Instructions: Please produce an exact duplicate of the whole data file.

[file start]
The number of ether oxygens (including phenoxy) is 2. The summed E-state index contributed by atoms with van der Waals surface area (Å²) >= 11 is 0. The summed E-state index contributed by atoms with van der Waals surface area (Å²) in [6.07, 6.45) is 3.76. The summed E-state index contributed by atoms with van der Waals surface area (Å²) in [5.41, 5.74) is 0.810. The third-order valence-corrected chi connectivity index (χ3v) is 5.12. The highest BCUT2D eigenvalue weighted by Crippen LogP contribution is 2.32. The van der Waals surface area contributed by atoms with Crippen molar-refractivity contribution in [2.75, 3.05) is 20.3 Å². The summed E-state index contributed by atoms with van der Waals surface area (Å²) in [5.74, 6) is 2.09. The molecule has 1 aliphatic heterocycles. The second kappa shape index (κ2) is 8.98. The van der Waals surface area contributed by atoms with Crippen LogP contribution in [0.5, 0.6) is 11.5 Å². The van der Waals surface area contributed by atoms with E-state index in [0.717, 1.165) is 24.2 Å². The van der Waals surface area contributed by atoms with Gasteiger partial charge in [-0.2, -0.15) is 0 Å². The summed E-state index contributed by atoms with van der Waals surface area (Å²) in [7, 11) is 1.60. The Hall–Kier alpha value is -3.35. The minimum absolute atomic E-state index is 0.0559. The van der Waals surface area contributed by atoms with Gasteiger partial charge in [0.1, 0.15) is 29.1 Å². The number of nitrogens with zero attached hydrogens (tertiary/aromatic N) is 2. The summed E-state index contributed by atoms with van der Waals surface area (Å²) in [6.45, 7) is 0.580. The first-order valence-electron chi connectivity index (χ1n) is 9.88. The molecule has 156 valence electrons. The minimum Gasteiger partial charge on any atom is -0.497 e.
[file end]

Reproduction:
The number of ether oxygens (including phenoxy) is 2. The summed E-state index contributed by atoms with van der Waals surface area (Å²) >= 11 is 0. The summed E-state index contributed by atoms with van der Waals surface area (Å²) in [6.07, 6.45) is 3.76. The summed E-state index contributed by atoms with van der Waals surface area (Å²) in [5.41, 5.74) is 0.810. The third-order valence-corrected chi connectivity index (χ3v) is 5.12. The highest BCUT2D eigenvalue weighted by Crippen LogP contribution is 2.32. The van der Waals surface area contributed by atoms with Crippen molar-refractivity contribution in [2.75, 3.05) is 20.3 Å². The summed E-state index contributed by atoms with van der Waals surface area (Å²) in [5.74, 6) is 2.09. The molecule has 1 aliphatic heterocycles. The second kappa shape index (κ2) is 8.98. The van der Waals surface area contributed by atoms with Crippen LogP contribution in [0.5, 0.6) is 11.5 Å². The van der Waals surface area contributed by atoms with E-state index in [0.717, 1.165) is 24.2 Å². The van der Waals surface area contributed by atoms with Gasteiger partial charge in [-0.2, -0.15) is 0 Å². The summed E-state index contributed by atoms with van der Waals surface area (Å²) in [7, 11) is 1.60. The Hall–Kier alpha value is -3.35. The minimum absolute atomic E-state index is 0.0559. The van der Waals surface area contributed by atoms with Gasteiger partial charge in [0.1, 0.15) is 29.1 Å². The number of nitrogens with zero attached hydrogens (tertiary/aromatic N) is 2. The summed E-state index contributed by atoms with van der Waals surface area (Å²) in [6.45, 7) is 0.580. The first-order valence-electron chi connectivity index (χ1n) is 9.88. The molecule has 156 valence electrons. The minimum Gasteiger partial charge on any atom is -0.497 e.